Rackspace (RAX) is a cloud hosting company whose stated mission is "To be recognized as one of the world's greatest service companies." In this article I express my doubts about the scalability of its business and whether its "cloud high" valuation is realistic. I recommend a short based on the impact that projected competition will have on its already thin margins.
First, a quick look at its financials for the four quarters leading up to 09/30/2012 (from Google Finance).
- Revenue: $1.24B
- Gross Profit: $884.7M
- Operating Income: $162.9M
- Net Income: $100.6M
- Market Capitalization at time of writing: $10.25B
Rackspace has more than doubled revenues since 2008 while keeping margins stable, which is probably why Mr. Market has rewarded it with a rich P/E of 106. More to the point, cloud computing has been "the next big thing" for years now, with global revenues expected to grow $240B by 2020.
It is unclear whether Rackspace is a hosting company or a consulting/service company. To see why, let's take a look at its business model (data is taken from Rackspace.com or its latest quarterly filing).
Rackspace's revenue comes from selling hosting services. It offers several products. Perhaps the most familiar one is its "Cloud Server," which is intended to compete directly with EC2 instances; it is priced almost identically to EC2 instances with the smallest configurations costing $.022 and $.06 / hour, and going up to $1.20 / hour.
Core to Rackspace's marketing image is that its hosting services are backed by the "Fanatical Support" of Rackspace employees, also known as "Rackers." It makes a point of saying that the number one differentiation between them and EC2 is its support.
As its customer base has increased, it has also increased the number of servers and the number of Rackers to scale. It has maintained the number of servers per customer at around 1 server / 2 customers, and the number of employees per customer at a steady 43 customers / employee.
Let's estimate how much capital Rackspace allocates to computers versus humans. The mean salary is $67,914 / yr according to salarylist.com, and $95,000 / yr according to indeed.com. At 4,596 employees, this works out to between $312M and $437M a year, not including benefits. The cost of a 1U server nowadays is around $1,000, which has to be rolled over about every 3 years. At 90,000 servers, this works out to around $30M a year in depreciation. Assuming each server uses about 500W / hour and $.127 / KWh, it probably spends about $50M a year on electricity, so $80M all told.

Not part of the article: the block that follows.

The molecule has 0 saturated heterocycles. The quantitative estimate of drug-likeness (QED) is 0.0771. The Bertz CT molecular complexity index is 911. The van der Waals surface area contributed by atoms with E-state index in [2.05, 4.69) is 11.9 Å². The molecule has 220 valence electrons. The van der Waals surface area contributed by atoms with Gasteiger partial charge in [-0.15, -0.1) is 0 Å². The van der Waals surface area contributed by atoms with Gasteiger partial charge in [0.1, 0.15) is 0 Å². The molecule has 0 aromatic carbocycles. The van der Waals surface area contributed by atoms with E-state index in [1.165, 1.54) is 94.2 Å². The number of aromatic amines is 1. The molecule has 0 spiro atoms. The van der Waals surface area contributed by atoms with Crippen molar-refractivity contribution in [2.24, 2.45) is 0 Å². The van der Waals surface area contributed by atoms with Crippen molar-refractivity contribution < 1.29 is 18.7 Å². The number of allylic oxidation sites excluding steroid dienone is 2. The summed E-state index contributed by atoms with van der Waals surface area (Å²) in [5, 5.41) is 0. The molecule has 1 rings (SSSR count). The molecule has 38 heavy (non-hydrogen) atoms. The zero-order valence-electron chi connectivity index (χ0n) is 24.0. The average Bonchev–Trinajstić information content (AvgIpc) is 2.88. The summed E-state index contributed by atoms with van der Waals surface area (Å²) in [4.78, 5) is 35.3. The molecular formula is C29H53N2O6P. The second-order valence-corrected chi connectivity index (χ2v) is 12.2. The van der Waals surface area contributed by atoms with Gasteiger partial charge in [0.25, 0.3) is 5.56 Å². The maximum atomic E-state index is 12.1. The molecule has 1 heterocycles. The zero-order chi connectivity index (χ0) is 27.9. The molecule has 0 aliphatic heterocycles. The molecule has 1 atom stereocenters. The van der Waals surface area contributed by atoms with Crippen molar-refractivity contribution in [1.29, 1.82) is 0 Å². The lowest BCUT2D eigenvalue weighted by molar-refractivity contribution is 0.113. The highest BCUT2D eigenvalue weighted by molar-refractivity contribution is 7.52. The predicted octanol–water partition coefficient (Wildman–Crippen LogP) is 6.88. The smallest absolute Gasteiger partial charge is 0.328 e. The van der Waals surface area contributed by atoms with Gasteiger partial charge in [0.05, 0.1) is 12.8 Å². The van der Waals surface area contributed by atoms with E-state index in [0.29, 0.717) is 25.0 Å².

Another way to look at this is in terms of cost per customer. At 1/43 Rackers per customer, it pays between $1580 and $2210 / year / customer in terms of human power; at 1 server per 2 customers, it pays only $80 / year / customer in terms of compute power!
In comparison, Amazon (AMZN), which generated at most $1.5B in revenue from AWS in 2011 (i.e. comparable with Rackspace today), is thought to have had five times as many servers in early 2012, just for EC2. On the flip side, in early 2011 it was estimated that AWS was employing just 2,000 people. With similar assumptions as applied to Rackspace, this implies that it allocates $400M / yr for computing and between $130M and $190M for humans.
Will Rackspace's service-based business model work out? So far, it has been working out. It has increased revenues at around 30% a year since it went public, and its margins have remained more or less stable. However, I can't justify paying over 100 times earnings for its stock, no matter how big cloud computing is expected to be in 2020. Furthermore, its revenue growth has been slowing -- 27% this year as opposed to 32.5% a year ago.
All told, while I like the company's business and think it's a competent service provider, I have significant doubts about the scalability of its business and whether it merits a 106 multiple.
Unlike Amazon or Google (GOOG), which can simply increase the number of servers to scale with load increases, Rackspace has to screen, hire and train new employees. Put simply, if Rackspace grows 7 times (so that it will have a P/E of 15 at current valuations) and it continues its strategy of hiring employees to scale, then it will have 28,000 employees to manage, all of whom have to be just as trained and skilled as its current set of employees and be able to provide the same level of service that Rackspace currently does. It is not impossible by any means but a significant obstacle that it has to overcome in order to deserve its valuation.
And unlike consulting companies Redhat (RHT), IBM (IBM) and Oracle (ORCL), which offer consulting services across a wide variety of domains so as to cater to a large set of problems that its customers face, Rackspace only offers services for one very specific domain: setting up a custom cloud. This shows up in Rackspace's margins being much lower than those consulting companies, which is 7% vs. the 13%, 16% and 26% for Redhat, IBM and Oracle, respectively. Furthermore, since its margins are low enough already, advances in technology and price cuts by competitors will likely force it to spend more on computing per customer and drive its bottom line to zero or lower.
It is hard to short a stock which has been trending upwards as strongly as Rackspace. However, Rackspace faces significant competition from both fields that it is trying to play in -- hosting and consulting -- for example from Amazon's AWS on the hosting side, or Oracle's vSphere on the consulting side. If its margins shrink or revenue growth slows more, that would be a sign to me to short its stock or take profits on a long position.